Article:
He gets help from the district attorney’s estranged daughter, played by former Bond girl Rosamund Pike. The DA is played by Richard Jenkins, who is rapidly becoming one of Hollywood’s most dependable character actors. The daughter, Helen, claims her law firm wants to represent the alleged perp because her dad intimidates too many suspects into forced confessions. Flimsy reason, but without it, the film would have no blonde babe eye candy.

Reacher and Helen gather info on the victims and analyze the evidence. Meanwhile, they are forced to deal with bad guys who want to take them out of the picture, for reasons to be revealed later. Of course there’s a chase scene and it’s a good one that ends with Reacher’s clever escape.

Based on the alleged perp’s charge card bills, which show large gasoline purchases on weekends, Reacher suspects the guy had been driving to distant shooting ranges. Voila! When he finds the range where the guy shot targets, he gets vital information from and forms a vital association with the guy who runs the range, played by Robert Duvall.

As things get sorted out in the end, Duvall’s character provides an important helping hand and a spark of humor.

Wait, was there something missing in this movie? Yes! There’s no love scene between Cruise and Pike! Not even a kiss! The sexual tension that builds between them throughout the movie remains unfulfilled. Maybe something will happen in Jack Reacher II. (Yes, this feels like the first in a series.)

One more thing: I’ve never thought of Pittsburgh as a cool city. But the Steel Town looks good in this film, as well as in The Perks of Being a Wallflower and The Dark Knight Rises. But that Iron City Beer still sucks.

This Is 40

Some really funny lines and situations, some great supporting acting performances and two attractive leads should make for a great movie. Instead, This Is 40 is more of a movie stew.

This Is 40 is like a big, bloated sitcom. An R-rated sitcom with F-bombs liberally sprinkled throughout. There’s enough going on here to provide story frameworks for at least a half-dozen sitcom episodes.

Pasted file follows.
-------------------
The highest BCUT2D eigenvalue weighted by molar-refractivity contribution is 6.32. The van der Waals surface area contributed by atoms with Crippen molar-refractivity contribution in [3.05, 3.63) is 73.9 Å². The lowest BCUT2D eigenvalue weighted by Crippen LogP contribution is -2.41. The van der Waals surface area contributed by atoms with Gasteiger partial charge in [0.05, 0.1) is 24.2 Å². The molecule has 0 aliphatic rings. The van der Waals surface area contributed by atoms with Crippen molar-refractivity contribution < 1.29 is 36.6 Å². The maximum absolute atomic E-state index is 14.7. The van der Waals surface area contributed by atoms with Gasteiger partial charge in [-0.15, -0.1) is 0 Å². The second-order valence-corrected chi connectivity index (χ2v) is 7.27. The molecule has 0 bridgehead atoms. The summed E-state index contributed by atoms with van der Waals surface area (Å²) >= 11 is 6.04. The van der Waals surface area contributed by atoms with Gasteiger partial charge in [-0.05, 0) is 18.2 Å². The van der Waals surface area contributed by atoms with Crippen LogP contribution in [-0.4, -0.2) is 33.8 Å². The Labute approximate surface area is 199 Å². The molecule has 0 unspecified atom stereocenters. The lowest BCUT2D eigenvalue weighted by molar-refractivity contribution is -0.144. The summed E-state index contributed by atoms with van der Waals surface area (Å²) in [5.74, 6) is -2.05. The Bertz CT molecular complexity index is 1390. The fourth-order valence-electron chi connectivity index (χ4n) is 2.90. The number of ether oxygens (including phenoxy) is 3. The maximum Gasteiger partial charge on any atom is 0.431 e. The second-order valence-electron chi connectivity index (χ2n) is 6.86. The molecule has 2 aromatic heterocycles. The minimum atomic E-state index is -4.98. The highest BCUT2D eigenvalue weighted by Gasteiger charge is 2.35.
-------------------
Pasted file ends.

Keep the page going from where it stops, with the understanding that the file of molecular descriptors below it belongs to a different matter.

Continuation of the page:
Paul Rudd and Leslie Mann are Pete and Debbie. Both are about to turn 40. Their lives are filled with messy situations. Their sex life is losing sizzle. Pete’s record label is hemorrhaging cash. Debbie’s boutique has an employee stealing money. Their kids are borderline obnoxious. Their fathers load them with more baggage.

Pete and Debbie each have little secrets that they don’t share with one another, like Pete’s obsession with cupcakes and Debbie’s sneaking off to smoke. They also do not fully disclose their respective financial issues.

And Debbie lies about her age. So the climactic 40th birthday party is just Pete’s party (not a joint affair, like they’ve had in past years).

The strongest performances in This Is 40 come from Albert Brooks as Pete’s dad, John Lithgow as Debbie’s dad and Melissa McCarthy as a parent the couple has an issue with. As she did in Bridesmaids, McCarthy steals the show.

Director/writer Judd Apatow delivers a movie that runs 2 hours and fourteen minutes, a bit too long. Judicious use of the editing blade could’ve easily trimmed this into a tighter, more focused movie.

This Is 40 will make you laugh. It may portray situations like some in your own relationship. With the right personnel, This Is 40 could easily transition into a successful TV series. It has a lot of the right stuff, but just a little too much stuff to be as good as it could’ve been.

 

 

The Guilt Trip